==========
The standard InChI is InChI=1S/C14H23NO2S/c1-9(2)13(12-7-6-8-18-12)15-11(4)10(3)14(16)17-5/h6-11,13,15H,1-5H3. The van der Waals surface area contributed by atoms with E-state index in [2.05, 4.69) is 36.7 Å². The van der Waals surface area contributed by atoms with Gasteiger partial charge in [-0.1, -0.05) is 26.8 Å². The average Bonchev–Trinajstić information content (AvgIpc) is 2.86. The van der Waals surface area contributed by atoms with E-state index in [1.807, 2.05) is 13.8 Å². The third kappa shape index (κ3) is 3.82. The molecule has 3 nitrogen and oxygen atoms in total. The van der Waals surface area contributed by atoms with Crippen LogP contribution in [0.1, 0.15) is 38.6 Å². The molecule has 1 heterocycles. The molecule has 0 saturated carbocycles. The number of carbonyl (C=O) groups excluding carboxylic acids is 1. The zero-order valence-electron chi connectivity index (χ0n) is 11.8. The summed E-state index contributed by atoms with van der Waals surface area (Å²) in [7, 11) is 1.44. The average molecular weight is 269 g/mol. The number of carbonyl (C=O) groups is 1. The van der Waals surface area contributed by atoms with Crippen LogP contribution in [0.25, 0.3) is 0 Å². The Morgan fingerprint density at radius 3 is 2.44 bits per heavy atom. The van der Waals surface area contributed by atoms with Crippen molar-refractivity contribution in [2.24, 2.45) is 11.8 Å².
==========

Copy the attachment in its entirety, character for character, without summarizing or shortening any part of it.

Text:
The standard InChI is InChI=1S/C14H23NO2S/c1-9(2)13(12-7-6-8-18-12)15-11(4)10(3)14(16)17-5/h6-11,13,15H,1-5H3. The van der Waals surface area contributed by atoms with E-state index in [2.05, 4.69) is 36.7 Å². The van der Waals surface area contributed by atoms with Gasteiger partial charge in [-0.1, -0.05) is 26.8 Å². The average Bonchev–Trinajstić information content (AvgIpc) is 2.86. The van der Waals surface area contributed by atoms with E-state index in [1.807, 2.05) is 13.8 Å². The third kappa shape index (κ3) is 3.82. The molecule has 3 nitrogen and oxygen atoms in total. The van der Waals surface area contributed by atoms with Crippen LogP contribution in [0.1, 0.15) is 38.6 Å². The molecule has 1 heterocycles. The molecule has 0 saturated carbocycles. The number of carbonyl (C=O) groups excluding carboxylic acids is 1. The zero-order valence-electron chi connectivity index (χ0n) is 11.8. The summed E-state index contributed by atoms with van der Waals surface area (Å²) in [7, 11) is 1.44. The average molecular weight is 269 g/mol. The number of carbonyl (C=O) groups is 1. The van der Waals surface area contributed by atoms with Crippen LogP contribution in [0.25, 0.3) is 0 Å². The Morgan fingerprint density at radius 3 is 2.44 bits per heavy atom. The van der Waals surface area contributed by atoms with Crippen molar-refractivity contribution in [2.24, 2.45) is 11.8 Å².